From working in his garage to be named one of the US’s top 10 bakers, Guerro is a leading light of the food scene in Tucson, a man on a mission to create flourishing, local food networks that move away from homogenised crops and ingredients and back towards regional varieties that work in harmony with the land.
He works with local mills who use ancient desert wheats, local food co-ops and Native Seeds, one of the world’s premier seed banks which is dedicated to cataloguing and preserving the Sonoran desert’s ancient grains.
Pop by his no-frills bakery in Broadway Village for insanely good sourdough or pop by one of the 14 or so cafes and restaurants that sell it, including the (great for a hangover breakfast) Cup Cafe in the historic Hotel Congress or rustic, Instagrammable brunch spot Prep & Pastry.
The Sonoran Desert
The Sonoran Desert which surrounds Tucson is home to the stereotypical cactus – you know the ones – with their arms up in surrender. Except for all their ubiquitousness in pop culture, the Saguaro cactus only grows here, in the Sonoran Desert, which runs from here to the south west of California. It’s one of the most biodiverse and green deserts in the world and the only place you can find (or hopefully avoid) jaguars in the USA.
The Saguaro National Park ebbs and flows round Tucson, drive out on the Bajaro Loop to find easy access to 165 miles of trails that include plenty of short hikes for city slickers. Or book a stay at the JW Marriott Tucson Starr Pass Resort specifically for its dawn hike. Step into the national park, literally the other side of the car park and wind through gentle desert hills to watch the sunrise amongst the cacti. These prickly guys grow slowly, they don’t get their first ‘arm’ until at least 70 and they survive the harsh summers by storing rainwater in their trunk.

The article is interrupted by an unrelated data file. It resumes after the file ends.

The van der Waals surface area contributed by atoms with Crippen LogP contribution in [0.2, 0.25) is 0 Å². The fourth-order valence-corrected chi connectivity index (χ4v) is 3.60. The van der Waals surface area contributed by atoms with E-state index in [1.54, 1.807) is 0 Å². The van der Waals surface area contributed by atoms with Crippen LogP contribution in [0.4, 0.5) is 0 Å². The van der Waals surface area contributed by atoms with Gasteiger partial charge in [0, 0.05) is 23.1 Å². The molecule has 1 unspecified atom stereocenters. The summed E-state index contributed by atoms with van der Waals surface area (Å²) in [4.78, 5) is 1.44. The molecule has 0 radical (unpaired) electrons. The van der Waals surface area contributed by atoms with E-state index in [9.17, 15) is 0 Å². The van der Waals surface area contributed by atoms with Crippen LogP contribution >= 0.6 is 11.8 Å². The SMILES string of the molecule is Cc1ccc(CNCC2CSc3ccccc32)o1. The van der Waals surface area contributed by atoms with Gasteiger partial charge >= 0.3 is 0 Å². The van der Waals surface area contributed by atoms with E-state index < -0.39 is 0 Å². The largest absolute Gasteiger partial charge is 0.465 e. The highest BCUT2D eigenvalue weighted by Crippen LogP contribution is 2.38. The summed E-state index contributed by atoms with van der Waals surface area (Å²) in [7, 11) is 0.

Left: The view from JW Marriott Tucson Starr Pass Resort. Right: Dawn amongst the cacti in Saguaro National Park.
In Tucson the desert wraps around the city, there’s almost no distinction between urban and rural Tucson as you wind in and out of national park and different neighbourhoods. A short drive from Downtown sees you up in the crevices and rocky outcrops, the city disappears in moments and is replaced with the timeless beauty of Arizona.
To learn more about the Sonoran Desert, call by the Arizona-Sonora Desert Museum. It’s more botanical garden than museum (and cacti fans will be in heaven on the winding paths through pretty succulent gardens). Birds of prey shows and a desert animal zoo add some movement to the 100 acres of beautifully laid out botanical park.
The museum has really only cultivated what was already here and made it accessible for people who want to learn about this incredible environment without having to take on a hike. Potter between the prickly pears, snap the saguaros and marvel at the many, many wildflowers and forget what you thought you knew about Arizona.
The desert drinkers
Tucson isn’t all cacti and tie dyed hippies. Over the last decade, this mid-sized city has proved that it is collaboration not competition that makes a place really worth discovering, whether that’s bakers, brewers or distillers.
Head to Iron John’s Brewing Company where it’s about small batch, seasonal, hand-bottled craft beer that reflects the flavours of the desert. Head brewer, John Adkisson is more like a gourmet chef who uses beer to base his concoctions. He uses everything from mesquite to Saguaro fruit to shaved Palo Santo wood to infuse the brews which can be sampled and bought in the tiny, low key taproom on an industrial estate on S Plumer Ave Ste.
Local wood mesquite isn’t just found in the desert though. There’s a stack of it inside Hamilton’s Distillery. It’s slowly being fed into a smoker which infuses the malt barley with a rich, spicy touch that’s seen Hamilton’s craft whiskey win golds at the 2018 San Francisco World Spirits Competition and from American Craft Spirits Association this year.